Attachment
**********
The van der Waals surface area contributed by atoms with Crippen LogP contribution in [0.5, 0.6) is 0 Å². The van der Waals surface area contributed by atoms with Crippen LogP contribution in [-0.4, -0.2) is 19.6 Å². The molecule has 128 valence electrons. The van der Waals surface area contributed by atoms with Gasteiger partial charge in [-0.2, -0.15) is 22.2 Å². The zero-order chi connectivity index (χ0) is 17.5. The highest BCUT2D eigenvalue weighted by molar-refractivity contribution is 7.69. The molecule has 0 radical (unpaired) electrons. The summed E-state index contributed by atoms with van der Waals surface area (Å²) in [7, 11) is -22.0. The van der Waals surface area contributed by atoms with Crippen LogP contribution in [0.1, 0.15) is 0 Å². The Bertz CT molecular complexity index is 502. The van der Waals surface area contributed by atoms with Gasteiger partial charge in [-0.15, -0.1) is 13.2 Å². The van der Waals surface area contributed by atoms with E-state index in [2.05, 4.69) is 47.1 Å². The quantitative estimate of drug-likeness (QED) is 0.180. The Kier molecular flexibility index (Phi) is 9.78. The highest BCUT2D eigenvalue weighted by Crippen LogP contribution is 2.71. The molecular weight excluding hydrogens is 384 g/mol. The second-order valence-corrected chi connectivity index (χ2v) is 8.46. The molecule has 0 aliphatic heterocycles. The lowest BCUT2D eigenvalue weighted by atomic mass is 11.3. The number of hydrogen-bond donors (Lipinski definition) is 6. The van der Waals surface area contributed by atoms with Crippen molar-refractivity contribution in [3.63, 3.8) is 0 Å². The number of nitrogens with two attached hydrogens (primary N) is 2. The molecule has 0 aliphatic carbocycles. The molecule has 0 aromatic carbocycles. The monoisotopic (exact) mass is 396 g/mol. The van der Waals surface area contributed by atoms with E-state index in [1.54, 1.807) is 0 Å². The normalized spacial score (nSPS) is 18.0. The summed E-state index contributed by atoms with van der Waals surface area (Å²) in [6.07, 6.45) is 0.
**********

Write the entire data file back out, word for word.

The van der Waals surface area contributed by atoms with Crippen LogP contribution in [0.5, 0.6) is 0 Å². The van der Waals surface area contributed by atoms with Crippen LogP contribution in [-0.4, -0.2) is 19.6 Å². The molecule has 128 valence electrons. The van der Waals surface area contributed by atoms with Gasteiger partial charge in [-0.2, -0.15) is 22.2 Å². The zero-order chi connectivity index (χ0) is 17.5. The highest BCUT2D eigenvalue weighted by molar-refractivity contribution is 7.69. The molecule has 0 radical (unpaired) electrons. The summed E-state index contributed by atoms with van der Waals surface area (Å²) in [7, 11) is -22.0. The van der Waals surface area contributed by atoms with Crippen LogP contribution in [0.1, 0.15) is 0 Å². The Bertz CT molecular complexity index is 502. The van der Waals surface area contributed by atoms with Gasteiger partial charge in [-0.15, -0.1) is 13.2 Å². The van der Waals surface area contributed by atoms with E-state index in [2.05, 4.69) is 47.1 Å². The quantitative estimate of drug-likeness (QED) is 0.180. The Kier molecular flexibility index (Phi) is 9.78. The highest BCUT2D eigenvalue weighted by Crippen LogP contribution is 2.71. The molecular weight excluding hydrogens is 384 g/mol. The second-order valence-corrected chi connectivity index (χ2v) is 8.46. The molecule has 0 aliphatic heterocycles. The lowest BCUT2D eigenvalue weighted by atomic mass is 11.3. The number of hydrogen-bond donors (Lipinski definition) is 6. The van der Waals surface area contributed by atoms with Crippen molar-refractivity contribution in [3.63, 3.8) is 0 Å². The number of nitrogens with two attached hydrogens (primary N) is 2. The molecule has 0 aliphatic carbocycles. The molecule has 0 aromatic carbocycles. The monoisotopic (exact) mass is 396 g/mol. The van der Waals surface area contributed by atoms with E-state index in [1.54, 1.807) is 0 Å². The normalized spacial score (nSPS) is 18.0. The summed E-state index contributed by atoms with van der Waals surface area (Å²) in [6.07, 6.45) is 0.